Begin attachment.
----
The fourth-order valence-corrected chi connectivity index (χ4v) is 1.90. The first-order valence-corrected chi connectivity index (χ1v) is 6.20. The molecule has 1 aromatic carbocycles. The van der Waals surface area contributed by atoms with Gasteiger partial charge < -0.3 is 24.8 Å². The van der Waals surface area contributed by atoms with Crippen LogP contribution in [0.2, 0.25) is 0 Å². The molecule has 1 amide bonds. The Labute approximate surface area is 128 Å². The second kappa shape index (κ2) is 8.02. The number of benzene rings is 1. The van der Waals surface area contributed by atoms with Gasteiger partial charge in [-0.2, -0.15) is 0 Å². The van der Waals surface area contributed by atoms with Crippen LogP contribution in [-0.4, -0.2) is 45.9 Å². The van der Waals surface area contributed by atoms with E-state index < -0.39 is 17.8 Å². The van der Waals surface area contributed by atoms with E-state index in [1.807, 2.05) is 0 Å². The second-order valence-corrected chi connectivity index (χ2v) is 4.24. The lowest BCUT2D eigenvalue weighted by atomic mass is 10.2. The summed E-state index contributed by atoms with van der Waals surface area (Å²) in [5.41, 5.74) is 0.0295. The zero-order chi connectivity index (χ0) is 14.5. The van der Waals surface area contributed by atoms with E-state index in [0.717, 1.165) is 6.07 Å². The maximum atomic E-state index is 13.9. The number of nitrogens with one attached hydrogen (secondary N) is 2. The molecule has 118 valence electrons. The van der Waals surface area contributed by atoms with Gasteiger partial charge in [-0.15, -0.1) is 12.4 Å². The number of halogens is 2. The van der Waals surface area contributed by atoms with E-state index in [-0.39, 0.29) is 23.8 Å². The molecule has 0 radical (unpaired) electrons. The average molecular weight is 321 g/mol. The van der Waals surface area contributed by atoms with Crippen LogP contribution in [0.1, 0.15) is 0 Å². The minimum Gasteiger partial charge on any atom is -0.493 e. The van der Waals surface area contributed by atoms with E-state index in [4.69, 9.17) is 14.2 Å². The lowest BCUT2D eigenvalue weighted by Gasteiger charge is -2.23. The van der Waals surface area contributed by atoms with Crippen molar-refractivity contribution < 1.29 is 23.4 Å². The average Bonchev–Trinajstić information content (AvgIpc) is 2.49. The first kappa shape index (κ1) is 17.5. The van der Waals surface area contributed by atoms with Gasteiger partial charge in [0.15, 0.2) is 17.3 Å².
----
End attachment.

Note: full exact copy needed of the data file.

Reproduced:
The fourth-order valence-corrected chi connectivity index (χ4v) is 1.90. The first-order valence-corrected chi connectivity index (χ1v) is 6.20. The molecule has 1 aromatic carbocycles. The van der Waals surface area contributed by atoms with Gasteiger partial charge < -0.3 is 24.8 Å². The van der Waals surface area contributed by atoms with Crippen LogP contribution in [0.2, 0.25) is 0 Å². The molecule has 1 amide bonds. The Labute approximate surface area is 128 Å². The second kappa shape index (κ2) is 8.02. The number of benzene rings is 1. The van der Waals surface area contributed by atoms with Gasteiger partial charge in [-0.2, -0.15) is 0 Å². The van der Waals surface area contributed by atoms with Crippen LogP contribution in [-0.4, -0.2) is 45.9 Å². The van der Waals surface area contributed by atoms with E-state index < -0.39 is 17.8 Å². The van der Waals surface area contributed by atoms with E-state index in [1.807, 2.05) is 0 Å². The second-order valence-corrected chi connectivity index (χ2v) is 4.24. The lowest BCUT2D eigenvalue weighted by atomic mass is 10.2. The summed E-state index contributed by atoms with van der Waals surface area (Å²) in [5.41, 5.74) is 0.0295. The zero-order chi connectivity index (χ0) is 14.5. The van der Waals surface area contributed by atoms with E-state index in [0.717, 1.165) is 6.07 Å². The maximum atomic E-state index is 13.9. The number of nitrogens with one attached hydrogen (secondary N) is 2. The molecule has 118 valence electrons. The van der Waals surface area contributed by atoms with Gasteiger partial charge in [-0.15, -0.1) is 12.4 Å². The number of halogens is 2. The van der Waals surface area contributed by atoms with E-state index in [-0.39, 0.29) is 23.8 Å². The molecule has 0 radical (unpaired) electrons. The average molecular weight is 321 g/mol. The van der Waals surface area contributed by atoms with Crippen LogP contribution in [0.1, 0.15) is 0 Å². The minimum Gasteiger partial charge on any atom is -0.493 e. The van der Waals surface area contributed by atoms with E-state index in [4.69, 9.17) is 14.2 Å². The lowest BCUT2D eigenvalue weighted by Gasteiger charge is -2.23. The van der Waals surface area contributed by atoms with Crippen molar-refractivity contribution < 1.29 is 23.4 Å². The average Bonchev–Trinajstić information content (AvgIpc) is 2.49. The first kappa shape index (κ1) is 17.5. The van der Waals surface area contributed by atoms with Gasteiger partial charge in [0.15, 0.2) is 17.3 Å².